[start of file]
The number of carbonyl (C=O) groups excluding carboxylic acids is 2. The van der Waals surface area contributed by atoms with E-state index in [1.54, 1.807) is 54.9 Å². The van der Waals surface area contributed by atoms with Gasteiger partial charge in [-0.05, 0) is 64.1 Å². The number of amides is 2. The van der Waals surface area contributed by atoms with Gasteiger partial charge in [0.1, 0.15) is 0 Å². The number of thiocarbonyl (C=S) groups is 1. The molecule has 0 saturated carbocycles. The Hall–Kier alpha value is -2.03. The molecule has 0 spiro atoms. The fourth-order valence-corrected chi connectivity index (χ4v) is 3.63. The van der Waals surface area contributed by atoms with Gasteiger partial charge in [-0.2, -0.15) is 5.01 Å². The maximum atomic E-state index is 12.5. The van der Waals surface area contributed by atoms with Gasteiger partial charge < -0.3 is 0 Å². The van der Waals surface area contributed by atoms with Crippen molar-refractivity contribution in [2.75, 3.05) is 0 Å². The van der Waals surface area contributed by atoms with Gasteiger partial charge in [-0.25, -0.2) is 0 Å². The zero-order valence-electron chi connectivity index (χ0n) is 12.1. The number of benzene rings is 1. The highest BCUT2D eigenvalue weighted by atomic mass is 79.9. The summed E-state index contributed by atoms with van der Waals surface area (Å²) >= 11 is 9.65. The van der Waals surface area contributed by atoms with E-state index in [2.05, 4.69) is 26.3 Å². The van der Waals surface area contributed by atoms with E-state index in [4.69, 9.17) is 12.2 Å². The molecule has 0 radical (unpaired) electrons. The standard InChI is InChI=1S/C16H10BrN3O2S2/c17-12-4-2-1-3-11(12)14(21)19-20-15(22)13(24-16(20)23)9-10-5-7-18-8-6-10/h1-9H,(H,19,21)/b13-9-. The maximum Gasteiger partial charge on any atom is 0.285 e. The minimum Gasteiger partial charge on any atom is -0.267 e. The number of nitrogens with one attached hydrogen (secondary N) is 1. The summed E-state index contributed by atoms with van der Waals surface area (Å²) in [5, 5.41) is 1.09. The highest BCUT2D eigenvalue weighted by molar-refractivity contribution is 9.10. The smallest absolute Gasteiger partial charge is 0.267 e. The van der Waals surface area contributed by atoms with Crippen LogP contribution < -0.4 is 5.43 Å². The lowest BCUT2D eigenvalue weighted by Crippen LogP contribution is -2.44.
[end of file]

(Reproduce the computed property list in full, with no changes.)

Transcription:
The number of carbonyl (C=O) groups excluding carboxylic acids is 2. The van der Waals surface area contributed by atoms with E-state index in [1.54, 1.807) is 54.9 Å². The van der Waals surface area contributed by atoms with Gasteiger partial charge in [-0.05, 0) is 64.1 Å². The number of amides is 2. The van der Waals surface area contributed by atoms with Gasteiger partial charge in [0.1, 0.15) is 0 Å². The number of thiocarbonyl (C=S) groups is 1. The molecule has 0 saturated carbocycles. The Hall–Kier alpha value is -2.03. The molecule has 0 spiro atoms. The fourth-order valence-corrected chi connectivity index (χ4v) is 3.63. The van der Waals surface area contributed by atoms with Gasteiger partial charge in [-0.2, -0.15) is 5.01 Å². The maximum atomic E-state index is 12.5. The van der Waals surface area contributed by atoms with Gasteiger partial charge < -0.3 is 0 Å². The van der Waals surface area contributed by atoms with Crippen molar-refractivity contribution in [2.75, 3.05) is 0 Å². The van der Waals surface area contributed by atoms with Gasteiger partial charge in [-0.25, -0.2) is 0 Å². The zero-order valence-electron chi connectivity index (χ0n) is 12.1. The number of benzene rings is 1. The highest BCUT2D eigenvalue weighted by atomic mass is 79.9. The summed E-state index contributed by atoms with van der Waals surface area (Å²) >= 11 is 9.65. The van der Waals surface area contributed by atoms with E-state index in [2.05, 4.69) is 26.3 Å². The van der Waals surface area contributed by atoms with E-state index in [4.69, 9.17) is 12.2 Å². The molecule has 0 radical (unpaired) electrons. The standard InChI is InChI=1S/C16H10BrN3O2S2/c17-12-4-2-1-3-11(12)14(21)19-20-15(22)13(24-16(20)23)9-10-5-7-18-8-6-10/h1-9H,(H,19,21)/b13-9-. The maximum Gasteiger partial charge on any atom is 0.285 e. The minimum Gasteiger partial charge on any atom is -0.267 e. The number of nitrogens with one attached hydrogen (secondary N) is 1. The summed E-state index contributed by atoms with van der Waals surface area (Å²) in [5, 5.41) is 1.09. The highest BCUT2D eigenvalue weighted by molar-refractivity contribution is 9.10. The smallest absolute Gasteiger partial charge is 0.267 e. The van der Waals surface area contributed by atoms with Crippen LogP contribution < -0.4 is 5.43 Å². The lowest BCUT2D eigenvalue weighted by Crippen LogP contribution is -2.44.